We know, for instance, that starving, bingeing and exercise all serve as drug delivery devices since they increase circulating levels of endorphins that are chemically identical to opiates. For instance, sometimes people with anorexia say that their self-starvation brings on an altered state they liken to being “high” and just as one drink can trigger an alcoholic into further drinking, a “trigger” food (such as unrefined carbohydrates – as in white bread, or sugar) can induce episodes of binge eating. Just like with alcohol or drug addiction, the action of ingesting certain substances, causes alterations to the brain chemistry, to which we can become dependent. For instance, binging then purging depress levels of serotonin in the brain, which is an important regulator of cravings for carbohydrates and which also regulates our mood. Binge-purging also affects the opioid (endorphins and dopamine) centers of the brain; this is a system governing self-worth, pain control and emotional balance. After purging, there may be transient feelings of euphoria, which contribute to the addictive nature of the illness. But these feelings may be replaced by confusion and hunger as endorphin levels fall.

Both bulimics and binge eaters have a tendency to self-medicate through overeating and/or purging. In fact, a similar mechanism exists for those turning to restricting their food intake by self-induced starvation (anorexia). We know, for instance, that foods which are high glycemic (e.g. sugar and flour products, highly processed simple carbohydrates) trigger a reaction in the body of many binge eaters to “over secrete” insulin. The effect is a rapid rise in blood sugar followed by an increase in serotonin and beta endorphin levels. Unfortunately, this reaction causes a rapid drop in these levels shortly after – the result being a “withdrawal-like” syndrome marked by depression, anxiety, insomnia, fatigue, and a craving of the substance (high glycemic foods) to relieve the distress.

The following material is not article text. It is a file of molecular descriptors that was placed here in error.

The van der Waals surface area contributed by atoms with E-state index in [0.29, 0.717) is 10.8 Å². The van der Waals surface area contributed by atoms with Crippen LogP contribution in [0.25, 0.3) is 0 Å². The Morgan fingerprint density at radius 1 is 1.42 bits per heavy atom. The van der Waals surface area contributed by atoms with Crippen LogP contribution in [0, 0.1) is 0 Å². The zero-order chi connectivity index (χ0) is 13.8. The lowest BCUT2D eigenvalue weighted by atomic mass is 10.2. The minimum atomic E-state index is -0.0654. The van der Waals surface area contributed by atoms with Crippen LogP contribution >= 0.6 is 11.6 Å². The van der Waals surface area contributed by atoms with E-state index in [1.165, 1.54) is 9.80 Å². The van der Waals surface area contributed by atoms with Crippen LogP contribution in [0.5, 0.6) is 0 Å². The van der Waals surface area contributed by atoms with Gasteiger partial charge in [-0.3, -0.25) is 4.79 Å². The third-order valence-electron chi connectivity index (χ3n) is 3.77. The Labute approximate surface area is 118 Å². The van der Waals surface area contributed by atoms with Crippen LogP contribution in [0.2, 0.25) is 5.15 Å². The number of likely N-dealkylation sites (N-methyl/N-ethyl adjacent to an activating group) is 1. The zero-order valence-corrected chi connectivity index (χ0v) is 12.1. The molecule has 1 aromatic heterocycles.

If this sounds familiar to the alcoholic, it’s no coincidence. Alcohol converts to pure sugar as it is digested in the stomach. Alcoholics who abstain from drinking and find themselves craving sugar, caffeine, and nicotine do so because these substances tend to alleviate some of the same symptoms associated with both alcohol and, yes, sugar withdrawal. Consider the physical elements these addictions have in common alongside having learned to self-medicate depression through substances and compulsive behaviors and the parallels become obvious.

The addictive is complex and has several influencing factors. An individual’s mental state, genetics, social status and past experiences influence the addict and the timeline of their addiction. However, it is well known both for substance and process addictions that a person’s reward center in their brain is stimulated causing release of chemicals into the body and brain, which drive addictive behaviors. Put simply, this chemical charge feels good. So the addict keeps chasing the “high” whether it be the up and down roller coaster of the binge-purge cycle or the highs and lows of cocaine addiction.

Most people enjoy this type of “natural high” in one way or another. Many people gamble for fun or enjoy very large meals and ‘comfort eat’. This is how it can begin for the addict. However, someone with a genetic predisposition to addiction, a vulnerability to certain substances, will keep doing the same ‘feel good behaviors’ over and over. This can have very damaging consequences.

Most people, including professionals in the field, are often unaware of the ‘chemical’ addiction that is present in most behaviors related addictions. It is easier to comprehend the chemical addiction of a person who abuses drugs, alcohol or medication, while the dependency on the physical effects of putting other things in our bodies, such as with food, or from engaging in certain behaviors, is often ignored. It is not as simple as ‘just stopping’ or ‘willpower’. There are real chemical and biological changes which occur in the brain of someone who has an Eating Disorder, and, therefore, an addiction.

Despite the fact that many of the best treatment centres for Eating Disorders understand the link between Eating Disorders and Substance Addiction, until a decade ago, there was almost no scientific evidence that food addiction existed as a chemical dependency. Today, the evidence is abundant, far more than when alcohol and street drugs were categorised as narcotics and as addictive diseases.